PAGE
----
The common thresher shark (Alopias vulpinus) is the largest
species of thresher shark, family Alopiidae, reaching some 6 m (20
ft) in length. About half of its length consists of the elongated
upper lobe of its caudal fin. With a streamlined body, short pointed
snout, and modestly sized eyes, the common thresher resembles (and
has often been confused with) the pelagic thresher (A. pelagicus).
It can be distinguished from the latter species by the white of
its belly extending in a band over the bases of its pectoral fins.
The common thresher is distributed worldwide in tropical and temperate
waters, though it prefers cooler temperatures. It can be found both
close to shore and in the open ocean, from the surface to a depth
of 550 m (1,800 ft). It is seasonally migratory and spends summers
at higher latitudes.
The long tail of the common thresher, the source of many fanciful
tales through history, is used in a whip-like fashion to deliver
incapacitating blows to its prey. This species feeds mainly on small
schooling forage fishes such as herrings and anchovies. It is a
fast, strong swimmer that has been known to leap clear of the water,
and possesses physiological adaptations that allow it to maintain
an internal body temperature warmer than that of the surrounding
sea water. The common thresher gives birth to live young. The developing
embryos are oophagous, feeding on unfertilized eggs provided by
their mother. Females typically give birth to four pups at a time,
following a gestation period of nine months.
Despite its size, the common thresher poses little danger to
humans due to its relatively small teeth and timid disposition.
It is highly valued by commercial fishers for its meat, fins, hide,
and liver oil; large numbers are taken by longline and gillnet fisheries
throughout its range. This shark is also esteemed by recreational
anglers for the exceptional fight it offers on hook-and-line. The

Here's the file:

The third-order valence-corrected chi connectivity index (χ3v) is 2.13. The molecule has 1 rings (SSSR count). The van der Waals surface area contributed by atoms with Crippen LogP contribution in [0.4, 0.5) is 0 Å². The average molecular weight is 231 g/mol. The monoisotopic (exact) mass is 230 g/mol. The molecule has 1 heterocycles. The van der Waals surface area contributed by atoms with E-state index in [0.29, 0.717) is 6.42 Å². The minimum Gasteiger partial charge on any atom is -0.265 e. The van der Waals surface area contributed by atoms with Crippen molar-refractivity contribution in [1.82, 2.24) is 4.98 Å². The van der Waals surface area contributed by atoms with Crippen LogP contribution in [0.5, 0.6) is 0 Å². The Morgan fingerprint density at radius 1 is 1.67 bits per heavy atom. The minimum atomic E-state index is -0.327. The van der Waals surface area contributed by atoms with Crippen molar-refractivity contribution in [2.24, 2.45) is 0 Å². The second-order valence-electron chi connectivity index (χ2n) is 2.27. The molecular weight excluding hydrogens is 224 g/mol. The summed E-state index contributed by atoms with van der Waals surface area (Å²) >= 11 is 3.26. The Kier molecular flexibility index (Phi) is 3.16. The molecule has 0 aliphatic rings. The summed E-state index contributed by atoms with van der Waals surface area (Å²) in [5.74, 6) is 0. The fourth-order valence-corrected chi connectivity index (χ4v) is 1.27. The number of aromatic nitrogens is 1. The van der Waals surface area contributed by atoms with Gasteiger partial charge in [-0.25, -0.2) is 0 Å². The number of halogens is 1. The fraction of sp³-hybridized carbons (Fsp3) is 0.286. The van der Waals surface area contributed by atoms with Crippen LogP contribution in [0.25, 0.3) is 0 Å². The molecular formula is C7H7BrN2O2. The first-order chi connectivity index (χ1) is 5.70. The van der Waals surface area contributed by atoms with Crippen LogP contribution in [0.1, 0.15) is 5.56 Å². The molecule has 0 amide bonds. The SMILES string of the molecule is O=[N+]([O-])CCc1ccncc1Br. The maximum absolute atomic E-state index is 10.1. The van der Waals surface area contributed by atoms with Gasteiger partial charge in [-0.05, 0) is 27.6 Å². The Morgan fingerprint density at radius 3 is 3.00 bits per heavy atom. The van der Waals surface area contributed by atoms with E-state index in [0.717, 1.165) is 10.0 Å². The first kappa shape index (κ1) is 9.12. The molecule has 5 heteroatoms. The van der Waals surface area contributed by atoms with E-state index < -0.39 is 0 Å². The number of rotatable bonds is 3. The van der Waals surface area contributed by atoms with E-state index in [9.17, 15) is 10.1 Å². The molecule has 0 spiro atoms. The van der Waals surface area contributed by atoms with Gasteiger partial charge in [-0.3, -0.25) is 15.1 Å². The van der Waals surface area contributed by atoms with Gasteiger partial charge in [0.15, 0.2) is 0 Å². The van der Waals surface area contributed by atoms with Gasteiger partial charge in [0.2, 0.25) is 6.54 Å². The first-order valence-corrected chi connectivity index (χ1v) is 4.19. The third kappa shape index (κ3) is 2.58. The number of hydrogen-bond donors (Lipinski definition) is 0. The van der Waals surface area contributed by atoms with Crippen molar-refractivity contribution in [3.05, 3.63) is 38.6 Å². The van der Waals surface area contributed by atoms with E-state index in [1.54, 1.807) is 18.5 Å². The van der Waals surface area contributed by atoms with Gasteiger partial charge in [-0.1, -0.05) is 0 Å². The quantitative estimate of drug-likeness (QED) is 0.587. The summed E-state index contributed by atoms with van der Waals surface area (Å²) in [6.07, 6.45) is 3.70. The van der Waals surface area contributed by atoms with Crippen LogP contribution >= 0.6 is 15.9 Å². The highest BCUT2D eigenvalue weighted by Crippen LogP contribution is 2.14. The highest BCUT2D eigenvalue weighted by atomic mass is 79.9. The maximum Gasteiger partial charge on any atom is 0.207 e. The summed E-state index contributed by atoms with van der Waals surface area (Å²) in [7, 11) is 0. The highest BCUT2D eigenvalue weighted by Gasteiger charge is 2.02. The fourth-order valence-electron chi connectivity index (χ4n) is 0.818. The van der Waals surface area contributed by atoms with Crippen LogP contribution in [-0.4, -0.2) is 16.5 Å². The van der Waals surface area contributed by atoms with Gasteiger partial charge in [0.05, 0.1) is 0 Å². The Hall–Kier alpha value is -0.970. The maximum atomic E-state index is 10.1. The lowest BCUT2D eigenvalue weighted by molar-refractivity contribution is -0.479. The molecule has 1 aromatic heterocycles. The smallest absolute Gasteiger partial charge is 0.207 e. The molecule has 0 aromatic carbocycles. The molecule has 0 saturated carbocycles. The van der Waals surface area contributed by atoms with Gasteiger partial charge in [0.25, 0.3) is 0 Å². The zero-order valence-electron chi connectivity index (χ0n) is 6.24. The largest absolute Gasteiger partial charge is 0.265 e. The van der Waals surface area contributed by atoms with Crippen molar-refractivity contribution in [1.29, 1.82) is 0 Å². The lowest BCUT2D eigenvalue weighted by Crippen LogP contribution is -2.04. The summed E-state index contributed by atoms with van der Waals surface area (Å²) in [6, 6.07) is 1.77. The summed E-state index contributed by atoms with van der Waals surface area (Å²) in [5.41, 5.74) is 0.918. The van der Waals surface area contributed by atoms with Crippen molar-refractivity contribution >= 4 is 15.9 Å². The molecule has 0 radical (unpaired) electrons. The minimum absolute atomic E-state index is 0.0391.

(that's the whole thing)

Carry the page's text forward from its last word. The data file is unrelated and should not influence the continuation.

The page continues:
common thresher has a low rate of reproduction and cannot withstand
heavy fishing pressure for long, which is exemplified by the rapid
collapse of the thresher shark fishery off California in the 1980s.
With commercial exploitation increasing in many parts of the world,
the International Union for Conservation of Nature (IUCN) has assessed
this species as Vulnerable.
Northern anchovies are the most important food source for common
threshers off California.
The common thresher is a rather specialized predator feeding
mostly on small schooling bony fishes of the open ocean, such as
anchovies, herring, and mackerel. It also eats larger pelagic fishes
such as lancetfish and bluefish, bottom-dwelling fishes such as
flounder, and invertebrates including squid, octopus, and swimming
crustaceans. In the California Current, the most important prey
species is the northern anchovy (Engraulis mordax); other common
prey are Pacific hake (Merluccius productus), Pacific sardine (Sardinops
sagax), Pacific mackerel (Scomber japonicus), market squid (Loligo
opalescens), and pelagic red crab (Pleuroncodes planipes). This
species concentrates on a few preferred prey species during cold
years, but becomes less discriminating during less productive, warmer
El Niño periods.
When hunting schooling prey, the common thresher first compacts
them into a tight ball by swimming in ever-smaller circles and splashing
the water with its tail, often in pairs or small groups. The shark
then stuns individual prey with blows from the long, flexible upper
lobe of its caudal fin. There are two general ways by which these
strikes are delivered. In the first, the shark rapidly undulates
the front of its body, sending a rippling motion backwards along